That made a big difference when a relationship Levy had with an employee became public knowledge. The damage to his reputation and the hospital was muted thanks to the transparent approach he had taken during his nine-year tenure.

Transparent Leaders are Alive and Well

Transparency can be difficult for today’s leaders. It requires openness, effective communication skills, and confidence. Even with the challenges, there are many premier leaders using transparency to excel.

In an article for Forbes, contributor John Hall outlines several leaders who embrace the idea of transparency. Here are three leaders that set positive examples in their professions:

  1. Tony Hsieh - Zappos
    Online retailer Zappos is a model of transparency, thanks to leader Tony Hsieh. He has been known to share employee communications on social media. For example, Hsieh tweeted out emails about facility operations, pulling back the curtain for customers to get a closer look at how Zappos works.

  2. Andy Levine - Development Counselors
    Development Counsellors’ Andy Levine got creative with transparency. The organization created a way to share its financial outlook with every employee. Called “The Game,” this platform declares a “win” once a certain profit is achieved, and then portions of those earnings are shared with each worker.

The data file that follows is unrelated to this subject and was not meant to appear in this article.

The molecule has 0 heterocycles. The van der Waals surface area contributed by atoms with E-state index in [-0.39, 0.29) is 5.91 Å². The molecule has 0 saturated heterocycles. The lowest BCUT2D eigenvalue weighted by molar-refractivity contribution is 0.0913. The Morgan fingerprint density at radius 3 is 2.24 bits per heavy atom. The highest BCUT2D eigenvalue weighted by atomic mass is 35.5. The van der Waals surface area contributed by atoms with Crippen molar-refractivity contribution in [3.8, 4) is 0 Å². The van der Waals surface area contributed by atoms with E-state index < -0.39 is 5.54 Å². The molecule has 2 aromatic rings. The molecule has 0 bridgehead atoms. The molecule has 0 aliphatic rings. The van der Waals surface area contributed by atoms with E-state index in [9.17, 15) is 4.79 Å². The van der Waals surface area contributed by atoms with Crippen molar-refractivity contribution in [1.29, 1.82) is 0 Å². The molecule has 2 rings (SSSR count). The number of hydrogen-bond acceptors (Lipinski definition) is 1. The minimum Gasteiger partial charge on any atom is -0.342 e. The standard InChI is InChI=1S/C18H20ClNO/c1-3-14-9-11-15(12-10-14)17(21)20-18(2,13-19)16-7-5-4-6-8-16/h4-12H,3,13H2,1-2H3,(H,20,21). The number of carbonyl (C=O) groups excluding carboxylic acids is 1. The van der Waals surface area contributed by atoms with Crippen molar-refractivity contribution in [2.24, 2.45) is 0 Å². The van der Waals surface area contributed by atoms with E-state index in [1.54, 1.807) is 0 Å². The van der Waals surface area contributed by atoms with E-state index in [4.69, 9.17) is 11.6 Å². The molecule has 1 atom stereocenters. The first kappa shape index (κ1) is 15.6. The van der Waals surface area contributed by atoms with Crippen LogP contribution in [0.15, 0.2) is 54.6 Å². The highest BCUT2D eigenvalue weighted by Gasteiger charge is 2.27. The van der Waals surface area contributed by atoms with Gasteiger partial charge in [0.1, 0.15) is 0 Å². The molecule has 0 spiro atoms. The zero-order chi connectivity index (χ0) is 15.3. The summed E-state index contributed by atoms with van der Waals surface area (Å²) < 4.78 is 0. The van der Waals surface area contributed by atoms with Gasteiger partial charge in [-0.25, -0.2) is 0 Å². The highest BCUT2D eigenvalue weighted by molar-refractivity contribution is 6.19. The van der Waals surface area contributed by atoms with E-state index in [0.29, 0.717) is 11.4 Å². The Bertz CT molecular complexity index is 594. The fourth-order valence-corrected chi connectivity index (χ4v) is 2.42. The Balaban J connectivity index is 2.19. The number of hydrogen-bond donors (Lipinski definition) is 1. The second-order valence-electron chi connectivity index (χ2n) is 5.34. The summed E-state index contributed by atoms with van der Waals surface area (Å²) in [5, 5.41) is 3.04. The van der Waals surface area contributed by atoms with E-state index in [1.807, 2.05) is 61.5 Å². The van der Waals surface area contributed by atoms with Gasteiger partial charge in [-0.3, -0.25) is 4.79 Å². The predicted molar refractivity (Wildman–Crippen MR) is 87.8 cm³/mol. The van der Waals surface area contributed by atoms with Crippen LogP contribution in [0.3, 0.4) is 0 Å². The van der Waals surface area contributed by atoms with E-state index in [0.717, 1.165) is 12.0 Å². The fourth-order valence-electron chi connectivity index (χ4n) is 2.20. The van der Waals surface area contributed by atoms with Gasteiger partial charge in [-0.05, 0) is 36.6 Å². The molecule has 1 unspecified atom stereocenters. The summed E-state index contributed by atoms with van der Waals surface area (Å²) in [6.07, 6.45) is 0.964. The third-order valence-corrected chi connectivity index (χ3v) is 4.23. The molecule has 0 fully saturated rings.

3. Rand Fishkin - SEOmoz
    Rand Fishkin, of SEOmoz, uses transparency as a way to connect with customers and employees. He will gladly post his own performance review for all to see, plus he will even share funding decks with the public. Overall, Fishkin’s strategy is to let people see the ups and downs of the company, no matter what.

These are but three of the most transparent leaders today. This approach may not feel right for everybody, but it is important to use transparency as a strategy to build trust, improve communication and stand apart from the crowd.

How Social Media Can Be Leveraged for Effective Training

Social Media: How Networking can Improve On-the-Job LearningA growing trend in today’s learning industry is the concept of “social learning,” or the idea that effective learning can take place in a more communal, collaborative environment. What better way to achieve that other than using internal social networking programs?